and fans alike, keeps the 2 to 3 day events free of the monotony one might
expect. He somehow manages to sunburn his feet and forehead to blisters
nearly every tournament but manages to maintain his edgy humor for the
entire 8 to 10 hours of bare footing each day.
It is a sport when described to the common man or even
another skier, often begets the response...
Why would you want to do that?
It is all about the competition.
The feeling of head to head competition and knowing that
at any instant in the run, including not making your step off, the run
could be over and you find yourself in the loser's bracket or out of the
tournament. It's also about training. Based on water conditions, some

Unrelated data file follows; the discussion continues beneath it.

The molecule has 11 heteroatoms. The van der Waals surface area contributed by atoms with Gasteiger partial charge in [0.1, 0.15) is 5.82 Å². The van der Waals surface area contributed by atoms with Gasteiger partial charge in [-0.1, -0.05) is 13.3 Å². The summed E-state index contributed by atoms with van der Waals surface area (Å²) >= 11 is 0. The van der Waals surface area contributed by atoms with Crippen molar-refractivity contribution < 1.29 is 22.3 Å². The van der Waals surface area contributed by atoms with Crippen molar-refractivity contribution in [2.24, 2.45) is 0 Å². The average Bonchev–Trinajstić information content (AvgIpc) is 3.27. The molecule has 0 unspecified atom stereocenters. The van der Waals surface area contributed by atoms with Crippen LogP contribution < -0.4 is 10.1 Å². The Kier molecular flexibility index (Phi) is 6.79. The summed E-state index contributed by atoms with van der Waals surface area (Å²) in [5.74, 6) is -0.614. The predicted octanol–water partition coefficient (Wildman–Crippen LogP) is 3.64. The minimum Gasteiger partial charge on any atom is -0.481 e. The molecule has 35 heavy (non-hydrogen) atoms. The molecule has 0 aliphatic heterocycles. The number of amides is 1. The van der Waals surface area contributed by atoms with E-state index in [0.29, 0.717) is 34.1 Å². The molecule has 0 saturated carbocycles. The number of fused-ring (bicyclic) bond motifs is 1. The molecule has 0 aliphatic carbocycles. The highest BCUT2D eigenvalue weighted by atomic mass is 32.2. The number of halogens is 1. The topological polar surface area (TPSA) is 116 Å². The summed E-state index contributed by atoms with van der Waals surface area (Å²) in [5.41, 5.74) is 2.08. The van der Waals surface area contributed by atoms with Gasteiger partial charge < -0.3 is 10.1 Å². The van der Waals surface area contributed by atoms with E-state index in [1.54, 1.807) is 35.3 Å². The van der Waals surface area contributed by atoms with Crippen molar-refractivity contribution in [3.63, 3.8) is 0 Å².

events never see a complete figure 8. Others may require a skier to have
several runs in a row, where 2 to 3 complete laps of the course are
necessary to advance. The average course layout results in a single Figure
8 of about 1 minute 30 seconds in duration. That may not sound like a lot
of time, but the conditions during a fast paced tournament, where
you are dealing with wind chop and rouge rollers from the previous pass,
can present a challenge. I know skiers that can go out and barefoot for 20
minutes in calm conditions but not be able to complete a single 8 in
tournament conditions. With nearly constant turning with rollers hitting
you head on, coupled with the pressure of the guy next to you wanting to
win just as bad as you, most runs end before either competitor expects.
The skiers are seeded based on past results of the tournament, usually
keeping the top footers from facing each other until the final rounds.